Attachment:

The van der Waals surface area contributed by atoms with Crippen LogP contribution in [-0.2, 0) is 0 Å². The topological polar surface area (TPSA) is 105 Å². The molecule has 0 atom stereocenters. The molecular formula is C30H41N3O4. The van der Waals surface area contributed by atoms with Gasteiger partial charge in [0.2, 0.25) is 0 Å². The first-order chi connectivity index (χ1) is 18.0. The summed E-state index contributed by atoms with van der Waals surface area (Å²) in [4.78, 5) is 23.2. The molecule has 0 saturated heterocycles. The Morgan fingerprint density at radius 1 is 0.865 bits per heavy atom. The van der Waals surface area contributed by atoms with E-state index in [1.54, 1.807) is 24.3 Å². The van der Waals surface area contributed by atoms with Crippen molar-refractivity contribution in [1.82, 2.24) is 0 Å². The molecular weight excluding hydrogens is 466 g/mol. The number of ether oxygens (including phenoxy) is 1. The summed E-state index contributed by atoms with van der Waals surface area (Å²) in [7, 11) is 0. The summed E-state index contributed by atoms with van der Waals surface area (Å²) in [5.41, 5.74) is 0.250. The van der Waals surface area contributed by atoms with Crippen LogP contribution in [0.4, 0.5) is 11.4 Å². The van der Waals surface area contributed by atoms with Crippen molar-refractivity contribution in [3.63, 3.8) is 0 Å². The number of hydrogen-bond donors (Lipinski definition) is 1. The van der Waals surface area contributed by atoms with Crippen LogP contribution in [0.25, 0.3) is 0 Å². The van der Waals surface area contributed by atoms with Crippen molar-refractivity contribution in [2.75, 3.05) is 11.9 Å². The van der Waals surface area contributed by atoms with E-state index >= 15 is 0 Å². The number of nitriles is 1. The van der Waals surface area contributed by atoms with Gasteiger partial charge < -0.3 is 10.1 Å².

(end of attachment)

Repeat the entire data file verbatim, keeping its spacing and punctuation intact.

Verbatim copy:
The van der Waals surface area contributed by atoms with Crippen LogP contribution in [-0.2, 0) is 0 Å². The topological polar surface area (TPSA) is 105 Å². The molecule has 0 atom stereocenters. The molecular formula is C30H41N3O4. The van der Waals surface area contributed by atoms with Gasteiger partial charge in [0.2, 0.25) is 0 Å². The first-order chi connectivity index (χ1) is 18.0. The summed E-state index contributed by atoms with van der Waals surface area (Å²) in [4.78, 5) is 23.2. The molecule has 0 saturated heterocycles. The Morgan fingerprint density at radius 1 is 0.865 bits per heavy atom. The van der Waals surface area contributed by atoms with E-state index in [1.54, 1.807) is 24.3 Å². The van der Waals surface area contributed by atoms with Crippen molar-refractivity contribution in [1.82, 2.24) is 0 Å². The molecular weight excluding hydrogens is 466 g/mol. The number of ether oxygens (including phenoxy) is 1. The summed E-state index contributed by atoms with van der Waals surface area (Å²) in [7, 11) is 0. The summed E-state index contributed by atoms with van der Waals surface area (Å²) in [5.41, 5.74) is 0.250. The van der Waals surface area contributed by atoms with Crippen LogP contribution in [0.4, 0.5) is 11.4 Å². The van der Waals surface area contributed by atoms with Crippen molar-refractivity contribution in [3.63, 3.8) is 0 Å². The number of hydrogen-bond donors (Lipinski definition) is 1. The van der Waals surface area contributed by atoms with Crippen LogP contribution in [0.25, 0.3) is 0 Å². The van der Waals surface area contributed by atoms with Crippen molar-refractivity contribution in [2.75, 3.05) is 11.9 Å². The van der Waals surface area contributed by atoms with E-state index >= 15 is 0 Å². The number of nitriles is 1. The van der Waals surface area contributed by atoms with Gasteiger partial charge < -0.3 is 10.1 Å².